Human-Robot Interactions in the Kitchen with Snackbot

This robot goes sort of more in the direction of psychology and human-robot interactions. Snackbot here has been around but recently it has been showing some interesting science of interaction.

Snackbot has actually existed for quite a few years; it was created by students, faculty, and office workers at Carnegie Mellon University. Basically, the Snackbot exists to deliver snacks on a routine path, rather than having someone do it. I know, revolutionary.

More importantly, though, the Snackbot was recently used as an example for human-robot interactions and what makes people seem more likable and less dominating.

This study sort of started with the simple thought of baking cupcakes. Few would realize that in the third-person point of view such a short-term activity tells people all sorts of things about what kind of person you are. Of course, Snackbot wasn’t designed to bake cupcakes, and for his turn on the stage, he dealt with the job of delivering tasty delights to people.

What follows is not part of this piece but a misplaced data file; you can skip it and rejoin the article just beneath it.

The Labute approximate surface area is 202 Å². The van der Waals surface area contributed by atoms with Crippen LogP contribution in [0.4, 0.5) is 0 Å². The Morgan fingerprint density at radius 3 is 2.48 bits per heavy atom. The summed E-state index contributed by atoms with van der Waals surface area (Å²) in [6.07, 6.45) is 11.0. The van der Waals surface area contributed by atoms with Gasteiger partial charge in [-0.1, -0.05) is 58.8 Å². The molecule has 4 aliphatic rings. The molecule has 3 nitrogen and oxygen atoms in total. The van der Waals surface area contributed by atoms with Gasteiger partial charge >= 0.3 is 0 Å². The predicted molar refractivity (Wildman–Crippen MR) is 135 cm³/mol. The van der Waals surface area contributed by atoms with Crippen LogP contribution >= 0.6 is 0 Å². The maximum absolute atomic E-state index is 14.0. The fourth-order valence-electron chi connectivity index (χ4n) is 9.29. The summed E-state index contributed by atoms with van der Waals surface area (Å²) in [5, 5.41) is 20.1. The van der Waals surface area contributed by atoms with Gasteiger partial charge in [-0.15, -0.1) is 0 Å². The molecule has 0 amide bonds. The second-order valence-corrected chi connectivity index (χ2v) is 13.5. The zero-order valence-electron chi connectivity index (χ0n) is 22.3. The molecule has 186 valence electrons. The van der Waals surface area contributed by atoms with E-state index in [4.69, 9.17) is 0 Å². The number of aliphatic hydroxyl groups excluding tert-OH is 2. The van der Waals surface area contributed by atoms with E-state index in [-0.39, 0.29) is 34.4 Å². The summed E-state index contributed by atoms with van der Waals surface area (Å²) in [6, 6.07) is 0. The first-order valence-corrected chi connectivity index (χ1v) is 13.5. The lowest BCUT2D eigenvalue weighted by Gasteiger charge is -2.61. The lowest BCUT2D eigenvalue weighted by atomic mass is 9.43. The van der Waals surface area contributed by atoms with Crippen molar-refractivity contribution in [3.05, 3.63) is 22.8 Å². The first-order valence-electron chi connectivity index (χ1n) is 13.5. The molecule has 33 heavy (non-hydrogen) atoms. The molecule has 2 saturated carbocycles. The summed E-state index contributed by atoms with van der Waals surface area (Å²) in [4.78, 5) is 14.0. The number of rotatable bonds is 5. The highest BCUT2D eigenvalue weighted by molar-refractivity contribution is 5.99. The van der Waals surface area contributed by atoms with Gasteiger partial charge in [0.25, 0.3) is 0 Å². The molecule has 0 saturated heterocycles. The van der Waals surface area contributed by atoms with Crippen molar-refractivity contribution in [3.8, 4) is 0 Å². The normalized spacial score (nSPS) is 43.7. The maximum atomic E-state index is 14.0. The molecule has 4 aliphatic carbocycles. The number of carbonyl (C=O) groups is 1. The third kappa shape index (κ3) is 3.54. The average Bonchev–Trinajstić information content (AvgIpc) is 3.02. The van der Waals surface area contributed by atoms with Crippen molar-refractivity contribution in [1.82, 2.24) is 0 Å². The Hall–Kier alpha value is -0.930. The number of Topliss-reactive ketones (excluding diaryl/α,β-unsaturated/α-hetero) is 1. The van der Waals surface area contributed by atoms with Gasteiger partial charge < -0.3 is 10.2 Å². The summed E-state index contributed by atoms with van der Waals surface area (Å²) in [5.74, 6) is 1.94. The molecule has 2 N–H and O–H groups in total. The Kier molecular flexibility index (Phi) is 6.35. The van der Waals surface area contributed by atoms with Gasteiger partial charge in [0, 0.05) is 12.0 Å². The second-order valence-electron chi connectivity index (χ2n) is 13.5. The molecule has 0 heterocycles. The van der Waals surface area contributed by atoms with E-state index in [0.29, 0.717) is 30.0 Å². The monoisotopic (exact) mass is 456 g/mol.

This study was headed by social psychologist Sara Kiesler, and her assistant Min Kyung Lee was the student that worked with Snackbot. In half the encounters, Snackbot added variety to conversations by referring to previous instances in a personal way, building up a shared social history.

Out of those people, three-fourths stated that they were pleased with the “pseudosocial” interactions (that they imitated real social interactions), and they corroborated many other studies that have shown that people often grow bored with robots that are especially repetitive.

So there. Our future robots will be more entertaining and personal! How nice.

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